Close to two years after Nepal’s new penal code criminalised torture, not a single case has been persecuted, highlighting near total failure by authorities to investigate and prosecute acts of torture in the country.
In fact, there have been very few instances in which victims have received an effective remedy and reparation for their ill-treatment.
Nepal has failed to meet its obligations in this regard under article 2(3) of the International Covenant of Civil and Political Rights and article 14 of the Convention Against Torture. This on top of continued failure to address war crimes and provide transitional justice for the victims of the Maoist insurgency.
All of this makes a bad case for when Nepal runs for re-election at the UN Human Rights Council in October. Many human rights activists believe the government does not deserve a second mandate.
“Nepal has an obligation under international law to hold perpetrators accountable for acts of torture and cruel, inhuman or degrading treatment,” says Frederick Rawski, ICJ Asia-Pacific Director. “It is disturbing to see that two years after the rightfully celebrated Penal Code provisions criminalising torture have come into effect, the government has yet to successfully prosecute any acts of torture, which by all accounts continue to occur on a frequent basis.”
The Rome Statute and The Hague, Nischala Arjal
The Penal Code criminalising torture came into effect in August 2018. But the provisions fall short of international standards in a number of respects: it fails to recognise the continuous nature of the crime of enforced disappearance or its status as a crime against humanity, has only six-month limitation period to file complaints; and penalties incommensurate with the gravity of the crimes.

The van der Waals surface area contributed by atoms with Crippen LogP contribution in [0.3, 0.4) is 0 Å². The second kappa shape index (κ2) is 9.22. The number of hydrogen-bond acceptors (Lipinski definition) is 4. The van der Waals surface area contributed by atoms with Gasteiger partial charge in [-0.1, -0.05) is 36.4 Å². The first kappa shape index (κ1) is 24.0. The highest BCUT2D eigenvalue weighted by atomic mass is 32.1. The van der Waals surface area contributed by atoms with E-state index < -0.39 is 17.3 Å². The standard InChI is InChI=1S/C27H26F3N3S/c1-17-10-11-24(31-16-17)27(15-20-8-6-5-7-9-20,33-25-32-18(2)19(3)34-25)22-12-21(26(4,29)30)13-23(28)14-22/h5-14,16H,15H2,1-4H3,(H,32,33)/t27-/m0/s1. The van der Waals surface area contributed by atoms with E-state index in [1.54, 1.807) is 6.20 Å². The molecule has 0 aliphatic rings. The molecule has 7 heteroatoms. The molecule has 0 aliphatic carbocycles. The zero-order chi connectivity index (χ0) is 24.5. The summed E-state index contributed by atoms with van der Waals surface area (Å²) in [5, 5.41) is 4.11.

Nepal’s Advocacy Forum and THRD Alliance (Tarai Human Rights Defenders’s Alliance) have both published reports on the occasion of the International Day in Support of Victims of Torture on 26 June documenting instances of torture and other abuse against detainees over the past year.
Twenty percent of more than 1,000 detainees interviewed reported some form of unlawful ill-treatment during their confinement.
“Police still continue to rely on ‘confessions’, typically obtained by ill-treatment or coercion during interrogation, as opposed to conducting proper investigations,” says Om Prakash Sen Thakuri of Advocacy Forum. “Our police institutions need serious reform to ensure that investigative practices conform to international law and standards.”
In a separate report, the THRD Alliance documented the challenges torture survivors face in the formal justice system, including frequent refusal by police to file a FIR on allegations of ill-treatment, statutes of limitation preventing cases from being prosecuted, and a lack of independent police investigations in the rare cases when they do move forward.
“Despite repeated public commitments by justice sector and human rights institutions, torture survivors still struggle to have their voices heard or have their cases addressed,” says Mohan Karna, Executive Director of the THRD Alliance. “We urge the authorities at both the federal and provincial levels to establishing robust detention monitoring and internal accountability mechanisms – that will deter future acts of torture and ill-treatment.”
Human rights experts have recommended structural reform within the police including the establishment of a separate and independent mechanism to investigate allegations of torture and ill-treatment involving police personnel.
They have also requested amendment to the Penal Code and other relevant provisions of law to eliminate the statute of limitations in torture cases, and to ensure that the definition of torture is in line with international law.
Other recommendations include an independent preventative mechanism for monitoring of detention centers and to become party to the Optional Protocol of the Convention on Torture.